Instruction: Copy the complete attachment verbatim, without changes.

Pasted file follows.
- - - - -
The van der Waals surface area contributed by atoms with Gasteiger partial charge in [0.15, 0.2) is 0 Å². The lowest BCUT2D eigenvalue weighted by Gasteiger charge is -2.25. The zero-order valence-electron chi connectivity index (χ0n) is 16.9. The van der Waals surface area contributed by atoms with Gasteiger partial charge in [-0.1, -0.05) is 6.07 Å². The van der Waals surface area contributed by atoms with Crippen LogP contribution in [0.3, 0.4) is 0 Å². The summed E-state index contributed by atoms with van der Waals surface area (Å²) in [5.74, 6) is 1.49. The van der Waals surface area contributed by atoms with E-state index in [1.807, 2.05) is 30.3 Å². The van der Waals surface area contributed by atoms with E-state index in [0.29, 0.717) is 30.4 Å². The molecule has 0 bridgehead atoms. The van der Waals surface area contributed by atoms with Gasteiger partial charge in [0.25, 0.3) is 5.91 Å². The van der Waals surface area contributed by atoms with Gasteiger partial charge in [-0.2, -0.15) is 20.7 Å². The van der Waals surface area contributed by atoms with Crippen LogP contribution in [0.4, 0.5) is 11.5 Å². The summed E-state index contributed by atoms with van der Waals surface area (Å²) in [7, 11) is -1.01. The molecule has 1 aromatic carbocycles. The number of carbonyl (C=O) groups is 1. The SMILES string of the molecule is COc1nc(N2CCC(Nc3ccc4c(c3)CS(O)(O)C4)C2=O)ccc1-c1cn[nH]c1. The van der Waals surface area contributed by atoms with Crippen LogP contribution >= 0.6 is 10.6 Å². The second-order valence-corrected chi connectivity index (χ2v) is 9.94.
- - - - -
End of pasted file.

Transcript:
The van der Waals surface area contributed by atoms with Gasteiger partial charge in [0.15, 0.2) is 0 Å². The lowest BCUT2D eigenvalue weighted by Gasteiger charge is -2.25. The zero-order valence-electron chi connectivity index (χ0n) is 16.9. The van der Waals surface area contributed by atoms with Gasteiger partial charge in [-0.1, -0.05) is 6.07 Å². The van der Waals surface area contributed by atoms with Crippen LogP contribution in [0.3, 0.4) is 0 Å². The summed E-state index contributed by atoms with van der Waals surface area (Å²) in [5.74, 6) is 1.49. The van der Waals surface area contributed by atoms with E-state index in [1.807, 2.05) is 30.3 Å². The van der Waals surface area contributed by atoms with E-state index in [0.29, 0.717) is 30.4 Å². The molecule has 0 bridgehead atoms. The van der Waals surface area contributed by atoms with Gasteiger partial charge in [0.25, 0.3) is 5.91 Å². The van der Waals surface area contributed by atoms with Gasteiger partial charge in [-0.2, -0.15) is 20.7 Å². The van der Waals surface area contributed by atoms with Crippen LogP contribution in [0.4, 0.5) is 11.5 Å². The summed E-state index contributed by atoms with van der Waals surface area (Å²) in [7, 11) is -1.01. The molecule has 1 aromatic carbocycles. The number of carbonyl (C=O) groups is 1. The SMILES string of the molecule is COc1nc(N2CCC(Nc3ccc4c(c3)CS(O)(O)C4)C2=O)ccc1-c1cn[nH]c1. The van der Waals surface area contributed by atoms with Crippen LogP contribution >= 0.6 is 10.6 Å². The second-order valence-corrected chi connectivity index (χ2v) is 9.94.